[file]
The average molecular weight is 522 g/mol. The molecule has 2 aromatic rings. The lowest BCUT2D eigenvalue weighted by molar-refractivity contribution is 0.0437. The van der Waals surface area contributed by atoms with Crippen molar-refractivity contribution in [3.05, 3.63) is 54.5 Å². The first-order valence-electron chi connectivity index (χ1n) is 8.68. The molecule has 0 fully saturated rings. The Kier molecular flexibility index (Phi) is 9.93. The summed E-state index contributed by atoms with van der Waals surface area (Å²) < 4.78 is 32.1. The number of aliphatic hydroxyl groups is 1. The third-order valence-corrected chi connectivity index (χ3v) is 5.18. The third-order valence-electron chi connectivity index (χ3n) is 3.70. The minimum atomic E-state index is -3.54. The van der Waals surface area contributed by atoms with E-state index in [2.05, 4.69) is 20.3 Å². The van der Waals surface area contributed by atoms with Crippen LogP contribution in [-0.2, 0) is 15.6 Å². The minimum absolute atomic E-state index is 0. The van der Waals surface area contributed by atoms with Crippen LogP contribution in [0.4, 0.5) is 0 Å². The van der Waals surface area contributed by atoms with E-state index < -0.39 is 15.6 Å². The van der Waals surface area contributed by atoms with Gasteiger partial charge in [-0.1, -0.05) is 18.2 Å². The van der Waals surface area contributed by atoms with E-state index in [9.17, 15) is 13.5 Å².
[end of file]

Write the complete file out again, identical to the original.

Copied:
The average molecular weight is 522 g/mol. The molecule has 2 aromatic rings. The lowest BCUT2D eigenvalue weighted by molar-refractivity contribution is 0.0437. The van der Waals surface area contributed by atoms with Crippen molar-refractivity contribution in [3.05, 3.63) is 54.5 Å². The first-order valence-electron chi connectivity index (χ1n) is 8.68. The molecule has 0 fully saturated rings. The Kier molecular flexibility index (Phi) is 9.93. The summed E-state index contributed by atoms with van der Waals surface area (Å²) < 4.78 is 32.1. The number of aliphatic hydroxyl groups is 1. The third-order valence-corrected chi connectivity index (χ3v) is 5.18. The third-order valence-electron chi connectivity index (χ3n) is 3.70. The minimum atomic E-state index is -3.54. The van der Waals surface area contributed by atoms with E-state index in [2.05, 4.69) is 20.3 Å². The van der Waals surface area contributed by atoms with Crippen LogP contribution in [-0.2, 0) is 15.6 Å². The minimum absolute atomic E-state index is 0. The van der Waals surface area contributed by atoms with Crippen LogP contribution in [0.4, 0.5) is 0 Å². The van der Waals surface area contributed by atoms with E-state index < -0.39 is 15.6 Å². The van der Waals surface area contributed by atoms with Gasteiger partial charge in [-0.1, -0.05) is 18.2 Å². The van der Waals surface area contributed by atoms with E-state index in [9.17, 15) is 13.5 Å².